- Optional items: monitor, mobile, lamp, decorations, hamper, etc.
I have a tiny nursery. It holds a crib, a changing table (with shelves underneath), a tall lamp, and some corner shelving with books, q-tips, etc. That’s it, and it works fine. Any baby clothes that aren’t kept in a bin are kept in the guest room because they aren’t items that need to be within reach at a moment’s notice.
Speaking of baby clothes, you don’t need to have every item washed and ready to go for baby’s arrival. Have a few outfits, onesies and swaddles ready to go, but set the others aside for now. Do laundry as you need more clothes, and keep the tags on items you don’t end up using in case you choose to return/re-gift/donate them. My doula actually suggested taking pictures of baby in clothes with tags hidden if we wanted to show a gifter that it was worn. We didn’t go that route, but it’s not a bad idea!
I hope this helps you mommies-to-be get ready for baby!
Has anyone else noticed the trend of taking away everything babies enjoy?
Babies have obviously done something wrong, and need to be punished. ???
Your baby probably loves (or loved, as it may be) being rocked to sleep, sleeping in your arms, nursing to sleep, being swaddled, his pacifier, and being seen about when she cries. According to most books and pediatricians, these are all the wrong things to do at some point, and will need to cease. Some suggest weaning, while others say stop them cold turkey… or else.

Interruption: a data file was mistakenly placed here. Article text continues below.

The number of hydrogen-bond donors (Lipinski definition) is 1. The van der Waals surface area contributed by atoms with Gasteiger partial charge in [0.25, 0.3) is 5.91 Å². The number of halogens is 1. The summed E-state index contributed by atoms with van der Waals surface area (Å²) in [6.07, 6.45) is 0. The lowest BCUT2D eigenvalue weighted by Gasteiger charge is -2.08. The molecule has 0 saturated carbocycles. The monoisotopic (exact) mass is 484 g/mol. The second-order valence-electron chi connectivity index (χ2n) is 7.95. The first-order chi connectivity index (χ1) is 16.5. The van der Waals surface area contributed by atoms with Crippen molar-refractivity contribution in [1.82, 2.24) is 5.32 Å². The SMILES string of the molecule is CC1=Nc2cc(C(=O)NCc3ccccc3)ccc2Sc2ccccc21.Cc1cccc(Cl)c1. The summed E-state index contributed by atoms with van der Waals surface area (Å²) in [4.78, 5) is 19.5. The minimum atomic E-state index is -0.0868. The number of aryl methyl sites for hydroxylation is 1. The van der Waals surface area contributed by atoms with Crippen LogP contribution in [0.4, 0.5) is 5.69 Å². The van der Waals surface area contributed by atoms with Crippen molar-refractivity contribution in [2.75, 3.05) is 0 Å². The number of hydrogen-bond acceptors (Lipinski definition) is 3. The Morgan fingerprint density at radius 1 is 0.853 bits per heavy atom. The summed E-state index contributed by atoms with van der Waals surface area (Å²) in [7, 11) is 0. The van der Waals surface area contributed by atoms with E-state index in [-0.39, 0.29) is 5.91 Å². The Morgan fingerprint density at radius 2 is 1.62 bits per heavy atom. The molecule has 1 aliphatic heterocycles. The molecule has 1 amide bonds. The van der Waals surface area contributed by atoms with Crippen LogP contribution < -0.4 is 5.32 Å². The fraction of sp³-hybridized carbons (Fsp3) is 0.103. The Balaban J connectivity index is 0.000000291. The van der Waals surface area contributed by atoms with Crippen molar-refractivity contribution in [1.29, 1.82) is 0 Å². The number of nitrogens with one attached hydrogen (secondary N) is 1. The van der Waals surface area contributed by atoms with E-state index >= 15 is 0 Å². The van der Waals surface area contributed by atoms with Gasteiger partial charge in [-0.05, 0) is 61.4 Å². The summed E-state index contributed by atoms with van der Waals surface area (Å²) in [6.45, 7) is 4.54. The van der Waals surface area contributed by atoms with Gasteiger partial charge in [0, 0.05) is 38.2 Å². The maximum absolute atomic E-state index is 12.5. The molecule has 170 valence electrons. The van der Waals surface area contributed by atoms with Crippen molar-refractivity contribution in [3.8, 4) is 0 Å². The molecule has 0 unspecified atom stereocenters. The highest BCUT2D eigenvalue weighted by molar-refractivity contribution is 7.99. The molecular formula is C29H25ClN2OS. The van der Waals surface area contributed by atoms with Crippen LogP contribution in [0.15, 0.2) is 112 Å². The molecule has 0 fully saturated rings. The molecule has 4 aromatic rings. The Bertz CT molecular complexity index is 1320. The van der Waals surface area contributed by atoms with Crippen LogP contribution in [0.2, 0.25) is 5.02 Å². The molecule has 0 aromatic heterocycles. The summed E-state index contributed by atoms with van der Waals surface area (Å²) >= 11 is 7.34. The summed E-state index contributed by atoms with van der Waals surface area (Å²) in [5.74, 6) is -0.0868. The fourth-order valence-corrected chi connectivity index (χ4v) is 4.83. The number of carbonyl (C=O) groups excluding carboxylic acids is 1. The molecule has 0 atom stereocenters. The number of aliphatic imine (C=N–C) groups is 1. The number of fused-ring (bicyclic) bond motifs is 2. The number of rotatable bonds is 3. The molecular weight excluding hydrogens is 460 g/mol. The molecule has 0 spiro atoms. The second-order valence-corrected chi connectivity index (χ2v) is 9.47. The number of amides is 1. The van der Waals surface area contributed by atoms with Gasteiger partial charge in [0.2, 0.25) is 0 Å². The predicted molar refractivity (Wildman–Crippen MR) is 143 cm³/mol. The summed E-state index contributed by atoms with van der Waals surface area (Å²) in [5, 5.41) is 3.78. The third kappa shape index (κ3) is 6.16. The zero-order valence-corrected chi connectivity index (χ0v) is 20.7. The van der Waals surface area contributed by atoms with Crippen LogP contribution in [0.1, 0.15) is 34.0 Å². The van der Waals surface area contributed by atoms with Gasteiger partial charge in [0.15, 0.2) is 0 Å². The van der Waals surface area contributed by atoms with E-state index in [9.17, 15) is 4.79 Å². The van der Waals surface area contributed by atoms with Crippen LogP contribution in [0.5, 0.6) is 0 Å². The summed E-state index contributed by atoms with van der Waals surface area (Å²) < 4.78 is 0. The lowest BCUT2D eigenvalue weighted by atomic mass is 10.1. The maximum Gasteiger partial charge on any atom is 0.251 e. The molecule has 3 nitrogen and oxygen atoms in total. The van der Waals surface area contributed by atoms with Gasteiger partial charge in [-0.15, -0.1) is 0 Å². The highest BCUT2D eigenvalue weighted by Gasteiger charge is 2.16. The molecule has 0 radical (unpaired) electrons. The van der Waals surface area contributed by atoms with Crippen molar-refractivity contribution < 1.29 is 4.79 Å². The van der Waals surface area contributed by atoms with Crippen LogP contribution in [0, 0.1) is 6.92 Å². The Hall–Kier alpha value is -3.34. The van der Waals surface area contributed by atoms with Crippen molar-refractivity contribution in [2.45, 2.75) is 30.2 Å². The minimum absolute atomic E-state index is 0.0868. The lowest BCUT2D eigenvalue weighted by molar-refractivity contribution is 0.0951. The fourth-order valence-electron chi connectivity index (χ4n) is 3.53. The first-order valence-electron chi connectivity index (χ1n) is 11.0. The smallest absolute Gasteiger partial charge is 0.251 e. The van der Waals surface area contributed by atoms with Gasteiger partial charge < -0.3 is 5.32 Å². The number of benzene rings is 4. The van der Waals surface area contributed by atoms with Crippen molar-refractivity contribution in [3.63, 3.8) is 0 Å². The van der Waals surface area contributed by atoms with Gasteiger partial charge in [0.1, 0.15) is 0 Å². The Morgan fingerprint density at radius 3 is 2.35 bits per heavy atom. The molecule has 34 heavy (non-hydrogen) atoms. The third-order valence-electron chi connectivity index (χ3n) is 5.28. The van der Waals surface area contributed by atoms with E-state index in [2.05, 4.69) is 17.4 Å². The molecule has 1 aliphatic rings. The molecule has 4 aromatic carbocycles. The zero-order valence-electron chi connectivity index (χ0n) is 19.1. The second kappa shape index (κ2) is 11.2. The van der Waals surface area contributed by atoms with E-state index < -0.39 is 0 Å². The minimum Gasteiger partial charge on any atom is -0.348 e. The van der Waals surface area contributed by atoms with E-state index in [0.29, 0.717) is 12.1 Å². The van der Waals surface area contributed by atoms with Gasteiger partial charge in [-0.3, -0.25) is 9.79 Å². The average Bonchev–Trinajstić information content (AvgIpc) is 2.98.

Essentially, you need to send your baby into detox from all his creature comforts. The world is tough, kid, get used to it.
I understand the reasoning behind working away from most of these methods/soothers, but I don’t see anything wrong with taking the opportunity, while my baby is indeed a baby, to “spoil” him a little. He’s not an addict, and none of the things I listed will kill him, so why not indulge him a little; after all, he’s not even 5 months old! He probably still has nightmares about leaving his jacuzzi-style oven, where he fed 24/7 and was continuously rocked. Give the kid a break!
Why not hit a happy, weaning-medium? Rock him until he’s almost asleep. Only hold him while he sleeps occasionally. Reserve swaddling and pacifiers for extremely fussy times, and set a time limit for seeing about her when she cries. I doubt the people giving the advice are the same people who have to listen to your baby cry when you rip off the band-aid.
Yes, I want to raise an independent, self-soother, but I don’t expect someone who still poops his pants to have figured it all out yet. We’ll get there, but, today, I’m going to love on my baby however much I want.
True story: All of my mom-friends have amazing bodies.
Common denominator of moms with amazing bodies: pre-pregnancy fitness.
For years I’ve had clients tell me that their bodies went downhill after having babies. It was the ultimate excuse for being overweight and unfit. I never debated this because I’d never been in their shoes… until now.
Yes, pregnancy does a number on your body, and babies aren’t exactly respectful of a workout schedule; however, it’s not “over” after babies.